• Bertha armyworm (Wk16)

    • Bertha armyworm – predicted development (Wk15)

    • Cereal aphid APP (Wk11)

    • Crop protection guides (Wk02)

    • Cutworms (Wk02)

    • Diamondback moth (Wk11)

    • Flea beetles (Wk02)

    • Field heroes (Wk14)

    • John Doane (Wk10)

    • Ladybird beetles (Wk15)

    • Lygus bugs in canola (Wk15)

    • Monarch migration (Wk10)

    • Pea leaf weevil (Wk11)

    • Pea leaf weevil – predicted development (Wk09)

    • Prairie provincial insect webpages (Wk02)

    • Wheat midge (Wk13)

    • Scouting charts – canola and flax (Wk02)

    • Thrips in canola (Wk15)

    • Ticks and Lyme Disease (Wk06)

    • Wind trajectories (Wk09)

    • West nile virus (Wk14)

Soybean Pests – Week 17

This week’s Insect of the Week feature crop is soybean, a common crop in Eastern Canada that has become more popular in the Prairie region over the past decade.

Soybeans – AAFC

Despite being a recent crop to Western Canada, soybean cultivation in Alberta, Saskatchewan and Manitoba contributed 20% to the national production total in 2019. Ongoing research is being conducted to develop new plant varieties that are better suited to the short growing season and low temperatures characteristic to the Canadian Prairies. In 2019, soybeans where seeded over 658,200 hectares (1.6 million acres) across the Prairie Region, producing 1.2 million metric tonnes (almost 1.4 million US tons).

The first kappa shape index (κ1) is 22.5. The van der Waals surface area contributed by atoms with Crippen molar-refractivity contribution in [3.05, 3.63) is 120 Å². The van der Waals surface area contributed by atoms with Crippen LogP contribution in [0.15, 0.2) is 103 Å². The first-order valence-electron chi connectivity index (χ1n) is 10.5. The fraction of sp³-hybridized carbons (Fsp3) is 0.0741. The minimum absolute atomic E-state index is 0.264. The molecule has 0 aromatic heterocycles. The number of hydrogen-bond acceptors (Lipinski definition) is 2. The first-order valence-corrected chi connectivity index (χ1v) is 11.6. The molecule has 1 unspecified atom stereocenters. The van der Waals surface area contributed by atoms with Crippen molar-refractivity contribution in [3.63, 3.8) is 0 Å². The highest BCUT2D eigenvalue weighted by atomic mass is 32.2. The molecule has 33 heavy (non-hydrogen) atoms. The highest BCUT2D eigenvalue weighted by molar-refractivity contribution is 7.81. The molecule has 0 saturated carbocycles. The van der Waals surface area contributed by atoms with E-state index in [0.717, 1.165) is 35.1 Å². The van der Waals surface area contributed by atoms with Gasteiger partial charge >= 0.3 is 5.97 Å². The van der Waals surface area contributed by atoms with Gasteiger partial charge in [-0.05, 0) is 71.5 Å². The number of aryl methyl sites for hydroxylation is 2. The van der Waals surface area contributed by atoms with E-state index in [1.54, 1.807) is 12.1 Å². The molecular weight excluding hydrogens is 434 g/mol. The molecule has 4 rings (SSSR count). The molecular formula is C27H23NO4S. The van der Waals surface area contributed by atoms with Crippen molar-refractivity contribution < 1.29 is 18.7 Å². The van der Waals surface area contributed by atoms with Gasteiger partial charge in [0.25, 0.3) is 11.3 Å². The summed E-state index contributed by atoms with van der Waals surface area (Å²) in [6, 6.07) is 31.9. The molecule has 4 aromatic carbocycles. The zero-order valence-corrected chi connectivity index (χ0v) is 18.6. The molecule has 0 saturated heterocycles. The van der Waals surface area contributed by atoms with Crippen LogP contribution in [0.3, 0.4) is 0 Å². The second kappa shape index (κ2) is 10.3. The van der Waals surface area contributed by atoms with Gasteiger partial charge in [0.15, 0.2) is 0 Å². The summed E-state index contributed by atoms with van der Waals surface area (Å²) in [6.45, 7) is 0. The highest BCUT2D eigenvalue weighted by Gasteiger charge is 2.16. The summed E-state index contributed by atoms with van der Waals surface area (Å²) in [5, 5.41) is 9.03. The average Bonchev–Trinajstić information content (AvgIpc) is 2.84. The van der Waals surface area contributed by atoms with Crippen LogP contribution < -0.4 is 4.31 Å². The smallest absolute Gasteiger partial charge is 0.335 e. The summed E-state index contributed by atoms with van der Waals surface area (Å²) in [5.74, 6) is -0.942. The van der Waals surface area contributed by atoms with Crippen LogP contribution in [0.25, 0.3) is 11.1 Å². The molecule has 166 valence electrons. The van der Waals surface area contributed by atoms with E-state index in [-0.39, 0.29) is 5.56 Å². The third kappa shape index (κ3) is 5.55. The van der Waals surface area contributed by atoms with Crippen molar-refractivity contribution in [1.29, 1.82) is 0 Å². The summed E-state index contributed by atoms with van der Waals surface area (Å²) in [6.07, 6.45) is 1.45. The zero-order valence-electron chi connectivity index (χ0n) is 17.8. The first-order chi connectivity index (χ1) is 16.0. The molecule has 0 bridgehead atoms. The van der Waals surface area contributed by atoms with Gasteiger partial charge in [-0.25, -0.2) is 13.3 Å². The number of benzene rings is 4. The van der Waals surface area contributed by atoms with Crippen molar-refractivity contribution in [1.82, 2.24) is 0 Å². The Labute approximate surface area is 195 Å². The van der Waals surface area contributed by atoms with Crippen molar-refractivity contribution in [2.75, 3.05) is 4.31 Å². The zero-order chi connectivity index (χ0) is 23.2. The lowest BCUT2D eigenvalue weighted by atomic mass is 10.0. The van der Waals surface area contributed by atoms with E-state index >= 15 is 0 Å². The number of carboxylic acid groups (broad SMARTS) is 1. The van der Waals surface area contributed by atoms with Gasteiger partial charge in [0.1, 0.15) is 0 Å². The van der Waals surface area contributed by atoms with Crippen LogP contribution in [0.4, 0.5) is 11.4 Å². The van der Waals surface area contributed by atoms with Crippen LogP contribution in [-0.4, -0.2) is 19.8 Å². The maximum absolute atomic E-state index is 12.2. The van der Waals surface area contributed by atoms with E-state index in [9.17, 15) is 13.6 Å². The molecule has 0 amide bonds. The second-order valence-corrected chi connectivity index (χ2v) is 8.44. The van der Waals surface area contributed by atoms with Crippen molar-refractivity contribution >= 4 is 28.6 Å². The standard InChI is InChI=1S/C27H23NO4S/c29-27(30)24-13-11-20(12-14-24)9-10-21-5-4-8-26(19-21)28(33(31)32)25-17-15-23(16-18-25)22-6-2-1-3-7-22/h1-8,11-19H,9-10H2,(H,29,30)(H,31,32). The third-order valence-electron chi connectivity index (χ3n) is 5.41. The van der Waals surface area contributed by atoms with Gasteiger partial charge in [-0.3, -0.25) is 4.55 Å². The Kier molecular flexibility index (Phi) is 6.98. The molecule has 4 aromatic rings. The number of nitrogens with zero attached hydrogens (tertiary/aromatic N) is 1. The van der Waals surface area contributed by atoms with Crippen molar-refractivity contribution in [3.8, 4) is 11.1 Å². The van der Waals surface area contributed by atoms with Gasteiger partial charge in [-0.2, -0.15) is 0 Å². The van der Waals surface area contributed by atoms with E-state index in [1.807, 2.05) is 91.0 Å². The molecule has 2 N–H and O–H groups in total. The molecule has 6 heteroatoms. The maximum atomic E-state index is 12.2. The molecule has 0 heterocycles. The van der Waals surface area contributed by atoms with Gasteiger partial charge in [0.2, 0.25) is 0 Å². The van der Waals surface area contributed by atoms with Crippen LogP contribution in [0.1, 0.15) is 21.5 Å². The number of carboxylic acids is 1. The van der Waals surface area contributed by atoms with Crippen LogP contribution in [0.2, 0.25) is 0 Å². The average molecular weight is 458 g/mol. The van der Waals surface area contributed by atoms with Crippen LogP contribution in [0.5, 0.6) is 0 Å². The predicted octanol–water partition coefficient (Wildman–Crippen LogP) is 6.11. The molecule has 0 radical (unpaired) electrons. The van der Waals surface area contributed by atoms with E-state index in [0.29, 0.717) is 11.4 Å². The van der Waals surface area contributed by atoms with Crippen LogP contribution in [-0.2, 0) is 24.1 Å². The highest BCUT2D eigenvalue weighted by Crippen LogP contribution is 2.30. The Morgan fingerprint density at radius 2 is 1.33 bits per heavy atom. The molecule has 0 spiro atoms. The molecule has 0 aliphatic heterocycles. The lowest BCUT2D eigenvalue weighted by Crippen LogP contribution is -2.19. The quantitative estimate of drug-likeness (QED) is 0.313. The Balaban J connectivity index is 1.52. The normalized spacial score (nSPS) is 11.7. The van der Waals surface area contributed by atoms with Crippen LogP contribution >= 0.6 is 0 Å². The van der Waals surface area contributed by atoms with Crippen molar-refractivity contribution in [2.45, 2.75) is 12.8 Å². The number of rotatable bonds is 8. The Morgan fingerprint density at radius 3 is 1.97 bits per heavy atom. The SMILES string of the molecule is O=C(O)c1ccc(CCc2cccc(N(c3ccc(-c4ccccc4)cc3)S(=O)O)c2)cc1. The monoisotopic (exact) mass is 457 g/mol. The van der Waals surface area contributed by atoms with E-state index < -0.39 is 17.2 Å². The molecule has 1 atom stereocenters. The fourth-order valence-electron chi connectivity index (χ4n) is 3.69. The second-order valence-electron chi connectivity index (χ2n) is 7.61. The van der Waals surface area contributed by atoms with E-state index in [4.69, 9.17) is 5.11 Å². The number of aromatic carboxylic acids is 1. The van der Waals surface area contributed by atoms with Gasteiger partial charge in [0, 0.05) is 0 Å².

Several pest species target soybeans. Monitoring and scouting protocols as well as economic thresholds (when available) are found in Field Crop and Forage Pests and their Natural Enemies in Western Canada: Identification and Management and the Cutworm Pests of Crops on the Canadian Prairies: Identification and Management Field Guide. Additional monitoring protocols exist to control certain pests.

Soybean field – AAFC

Soybean Pests

  • Alfalfa caterpillar
  • Brown marmorated stink bug
  • Darksided cutworm
  • Grasshoppers
  • Green cloverworm
  • Lygus bugs
  • Potato leafhopper
  • Saltmarsh caterpillar
  • Seedcorn maggot
  • Soybean aphid
  • Twospotted spider mite
  • Variegated cutworm
Soybean aphid – Robert O’Neil and Ho Jung Yoo, Purdue University, cc-by 2.0

Weekly Update

Greetings!

Week 17 and field scouting continues to be critical!

Please access the complete Weekly Update either as a series of Posts for Week 17 (August 1, 2019) OR a downloadable PDF. Be sure to check out the Insect of the Week – the rest of the growing season features doppelgangers to aid in-field scouting!

Questions or problems accessing the contents of this Weekly Update?  Please e-mail either Dr. Meghan Vankosky or Jennifer Otani.  Past “Weekly Updates” can be accessed on our Weekly Update page.